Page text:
NG - A compound of knight and guard; it may move each turn like knight OR like a guard [guard=non royal king].
Gryphon - It steps one space diagonally then slides like a rook.
Aanca - It steps one space orthogonally then slides like a bishop.
Rose - A circular nightrider.
Crooked Rook - It is a Rook that must make a 90 degree turn with every step, and must always keep moving away from its starting square.
Crooked Bishop - Also known as Boyscout. It makes one or more successive diagonal steps, but every step must make a 90 degree turn, and every step must be moving away from the starting square. For example, placed on b1 it could move via a2, b3, a4, b5, a6, b7 to a8. It captures as they move, and cannot jump.
NW - A compound of knight and wazir; it may move each turn like knight OR like wazir.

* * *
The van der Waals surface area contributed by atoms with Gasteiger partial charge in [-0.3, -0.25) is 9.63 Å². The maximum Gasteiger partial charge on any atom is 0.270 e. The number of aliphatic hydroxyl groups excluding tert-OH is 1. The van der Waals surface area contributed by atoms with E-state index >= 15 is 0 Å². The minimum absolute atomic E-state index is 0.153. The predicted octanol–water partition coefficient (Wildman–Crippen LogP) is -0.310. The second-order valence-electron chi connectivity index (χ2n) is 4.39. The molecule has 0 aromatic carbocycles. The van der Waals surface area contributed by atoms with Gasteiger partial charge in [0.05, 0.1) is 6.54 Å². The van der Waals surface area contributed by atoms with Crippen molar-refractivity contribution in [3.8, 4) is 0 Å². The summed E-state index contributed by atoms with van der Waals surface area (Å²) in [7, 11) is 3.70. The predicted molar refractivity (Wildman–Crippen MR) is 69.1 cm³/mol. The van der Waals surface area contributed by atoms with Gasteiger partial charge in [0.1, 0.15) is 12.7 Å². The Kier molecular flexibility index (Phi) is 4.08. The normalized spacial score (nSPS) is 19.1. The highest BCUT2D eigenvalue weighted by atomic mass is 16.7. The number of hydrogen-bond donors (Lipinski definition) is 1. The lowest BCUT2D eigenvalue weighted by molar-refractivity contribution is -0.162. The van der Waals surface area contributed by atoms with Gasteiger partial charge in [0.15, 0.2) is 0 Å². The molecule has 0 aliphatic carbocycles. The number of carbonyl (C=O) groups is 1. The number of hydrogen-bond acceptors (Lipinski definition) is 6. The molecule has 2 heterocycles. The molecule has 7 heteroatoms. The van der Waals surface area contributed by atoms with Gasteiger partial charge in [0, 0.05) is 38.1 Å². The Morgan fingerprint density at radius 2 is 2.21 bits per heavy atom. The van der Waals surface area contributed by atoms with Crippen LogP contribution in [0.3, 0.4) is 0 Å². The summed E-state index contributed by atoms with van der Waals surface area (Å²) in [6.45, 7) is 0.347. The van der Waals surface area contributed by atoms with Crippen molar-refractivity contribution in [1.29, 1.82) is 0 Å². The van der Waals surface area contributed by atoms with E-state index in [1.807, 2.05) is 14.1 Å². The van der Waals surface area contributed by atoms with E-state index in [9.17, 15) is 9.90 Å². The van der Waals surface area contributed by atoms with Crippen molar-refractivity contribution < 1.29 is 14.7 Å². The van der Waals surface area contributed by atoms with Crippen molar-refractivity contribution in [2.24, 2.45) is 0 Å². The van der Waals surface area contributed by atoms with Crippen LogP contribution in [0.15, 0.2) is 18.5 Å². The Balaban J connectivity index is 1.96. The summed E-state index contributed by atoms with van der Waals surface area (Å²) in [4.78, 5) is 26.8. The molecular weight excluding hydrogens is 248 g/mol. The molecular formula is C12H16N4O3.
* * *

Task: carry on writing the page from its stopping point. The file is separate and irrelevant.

NF - A compound of knight and ferz; it may move each turn like knight OR like ferz.
Rook - Standard rook.
Knight - Standard knight.
Paovao - A compound of cannon and vao.

The following 7 Rococo's pieces move according to the original game, EXCEPTING the restrictions about the edge squares, that is, at this variant they may move freely on the whole board.

Chameleon - It moves passively as an Orthodox Queen. To capture, it mimics the powers of its intended victim. For example, it leaps over a mount to capture a Pawn, withdraws from Withdrawers, approaches Advancers, leaps over Long Leapers, and swaps with Swappers. By the same token, an enemy King standing adjacent to a Chameleon can be captured by the Chameleon. Chameleons can freeze Immobilizers but cannot capture them (but when next to an Immobilizer do not freeze any other pieces). A Chameleon next to a Swapper may capture it (and itself) by mutual destruction.